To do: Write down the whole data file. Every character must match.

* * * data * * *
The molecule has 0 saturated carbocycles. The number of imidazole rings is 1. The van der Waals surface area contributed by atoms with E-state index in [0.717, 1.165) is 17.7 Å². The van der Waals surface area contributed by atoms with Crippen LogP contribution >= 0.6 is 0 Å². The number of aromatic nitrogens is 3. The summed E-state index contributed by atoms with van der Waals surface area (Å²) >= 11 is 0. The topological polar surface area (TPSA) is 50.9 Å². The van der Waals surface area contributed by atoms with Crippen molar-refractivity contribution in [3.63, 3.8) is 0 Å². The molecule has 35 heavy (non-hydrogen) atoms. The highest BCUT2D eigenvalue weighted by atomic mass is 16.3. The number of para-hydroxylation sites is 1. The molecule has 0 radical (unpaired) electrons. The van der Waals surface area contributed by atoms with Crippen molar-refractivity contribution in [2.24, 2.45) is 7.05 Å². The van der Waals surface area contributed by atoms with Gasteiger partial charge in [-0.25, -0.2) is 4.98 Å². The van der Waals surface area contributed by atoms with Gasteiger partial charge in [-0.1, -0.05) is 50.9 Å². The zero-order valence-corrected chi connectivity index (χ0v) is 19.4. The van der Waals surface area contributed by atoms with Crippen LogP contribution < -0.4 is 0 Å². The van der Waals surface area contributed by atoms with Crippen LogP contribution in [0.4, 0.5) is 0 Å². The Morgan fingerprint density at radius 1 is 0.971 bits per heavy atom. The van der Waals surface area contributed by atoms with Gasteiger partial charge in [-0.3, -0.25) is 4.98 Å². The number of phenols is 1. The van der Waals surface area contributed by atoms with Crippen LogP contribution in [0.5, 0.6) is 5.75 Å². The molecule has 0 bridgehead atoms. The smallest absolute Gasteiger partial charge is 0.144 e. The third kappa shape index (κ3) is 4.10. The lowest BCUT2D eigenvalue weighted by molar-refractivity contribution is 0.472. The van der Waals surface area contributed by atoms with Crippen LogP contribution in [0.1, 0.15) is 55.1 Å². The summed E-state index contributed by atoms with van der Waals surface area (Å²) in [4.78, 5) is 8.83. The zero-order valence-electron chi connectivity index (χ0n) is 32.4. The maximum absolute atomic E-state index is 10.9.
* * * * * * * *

The molecule has 0 saturated carbocycles. The number of imidazole rings is 1. The van der Waals surface area contributed by atoms with E-state index in [0.717, 1.165) is 17.7 Å². The van der Waals surface area contributed by atoms with Crippen LogP contribution >= 0.6 is 0 Å². The number of aromatic nitrogens is 3. The summed E-state index contributed by atoms with van der Waals surface area (Å²) >= 11 is 0. The topological polar surface area (TPSA) is 50.9 Å². The van der Waals surface area contributed by atoms with Crippen molar-refractivity contribution in [3.63, 3.8) is 0 Å². The molecule has 35 heavy (non-hydrogen) atoms. The highest BCUT2D eigenvalue weighted by atomic mass is 16.3. The number of para-hydroxylation sites is 1. The molecule has 0 radical (unpaired) electrons. The van der Waals surface area contributed by atoms with Crippen molar-refractivity contribution in [2.24, 2.45) is 7.05 Å². The van der Waals surface area contributed by atoms with Gasteiger partial charge in [-0.25, -0.2) is 4.98 Å². The van der Waals surface area contributed by atoms with Gasteiger partial charge in [-0.1, -0.05) is 50.9 Å². The zero-order valence-corrected chi connectivity index (χ0v) is 19.4. The van der Waals surface area contributed by atoms with Crippen LogP contribution < -0.4 is 0 Å². The van der Waals surface area contributed by atoms with Crippen LogP contribution in [0.4, 0.5) is 0 Å². The Morgan fingerprint density at radius 1 is 0.971 bits per heavy atom. The van der Waals surface area contributed by atoms with Gasteiger partial charge in [-0.3, -0.25) is 4.98 Å². The number of phenols is 1. The van der Waals surface area contributed by atoms with Crippen LogP contribution in [0.5, 0.6) is 5.75 Å². The molecule has 0 bridgehead atoms. The smallest absolute Gasteiger partial charge is 0.144 e. The third kappa shape index (κ3) is 4.10. The lowest BCUT2D eigenvalue weighted by molar-refractivity contribution is 0.472. The van der Waals surface area contributed by atoms with Crippen LogP contribution in [0.1, 0.15) is 55.1 Å². The summed E-state index contributed by atoms with van der Waals surface area (Å²) in [4.78, 5) is 8.83. The zero-order valence-electron chi connectivity index (χ0n) is 32.4. The maximum absolute atomic E-state index is 10.9.